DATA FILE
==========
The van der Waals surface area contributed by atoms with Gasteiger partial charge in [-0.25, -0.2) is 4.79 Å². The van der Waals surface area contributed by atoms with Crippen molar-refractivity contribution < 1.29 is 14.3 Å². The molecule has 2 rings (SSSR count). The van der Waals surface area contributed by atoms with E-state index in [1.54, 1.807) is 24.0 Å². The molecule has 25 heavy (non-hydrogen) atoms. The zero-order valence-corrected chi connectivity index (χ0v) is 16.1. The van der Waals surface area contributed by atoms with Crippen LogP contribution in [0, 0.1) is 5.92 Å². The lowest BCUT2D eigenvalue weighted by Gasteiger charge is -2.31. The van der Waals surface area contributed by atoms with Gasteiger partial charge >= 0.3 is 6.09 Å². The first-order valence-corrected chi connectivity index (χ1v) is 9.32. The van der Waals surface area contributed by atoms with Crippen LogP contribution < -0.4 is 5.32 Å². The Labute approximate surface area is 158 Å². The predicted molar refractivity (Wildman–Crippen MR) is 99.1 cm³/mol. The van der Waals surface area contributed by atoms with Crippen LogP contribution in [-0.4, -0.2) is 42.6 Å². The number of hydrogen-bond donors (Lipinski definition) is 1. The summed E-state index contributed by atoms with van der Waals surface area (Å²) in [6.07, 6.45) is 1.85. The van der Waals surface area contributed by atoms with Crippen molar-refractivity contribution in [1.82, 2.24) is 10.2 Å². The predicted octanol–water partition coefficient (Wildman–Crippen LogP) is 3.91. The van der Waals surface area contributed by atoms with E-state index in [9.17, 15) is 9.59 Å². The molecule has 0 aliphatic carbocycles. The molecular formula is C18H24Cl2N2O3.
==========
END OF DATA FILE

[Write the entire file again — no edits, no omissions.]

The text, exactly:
The van der Waals surface area contributed by atoms with Gasteiger partial charge in [-0.25, -0.2) is 4.79 Å². The van der Waals surface area contributed by atoms with Crippen molar-refractivity contribution < 1.29 is 14.3 Å². The molecule has 2 rings (SSSR count). The van der Waals surface area contributed by atoms with E-state index in [1.54, 1.807) is 24.0 Å². The molecule has 25 heavy (non-hydrogen) atoms. The zero-order valence-corrected chi connectivity index (χ0v) is 16.1. The van der Waals surface area contributed by atoms with Crippen LogP contribution in [0, 0.1) is 5.92 Å². The lowest BCUT2D eigenvalue weighted by Gasteiger charge is -2.31. The van der Waals surface area contributed by atoms with Gasteiger partial charge >= 0.3 is 6.09 Å². The first-order valence-corrected chi connectivity index (χ1v) is 9.32. The van der Waals surface area contributed by atoms with Crippen LogP contribution < -0.4 is 5.32 Å². The Labute approximate surface area is 158 Å². The predicted molar refractivity (Wildman–Crippen MR) is 99.1 cm³/mol. The van der Waals surface area contributed by atoms with Crippen LogP contribution in [-0.4, -0.2) is 42.6 Å². The number of hydrogen-bond donors (Lipinski definition) is 1. The summed E-state index contributed by atoms with van der Waals surface area (Å²) in [6.07, 6.45) is 1.85. The van der Waals surface area contributed by atoms with Crippen molar-refractivity contribution in [1.82, 2.24) is 10.2 Å². The predicted octanol–water partition coefficient (Wildman–Crippen LogP) is 3.91. The van der Waals surface area contributed by atoms with E-state index in [9.17, 15) is 9.59 Å². The molecule has 0 aliphatic carbocycles. The molecular formula is C18H24Cl2N2O3.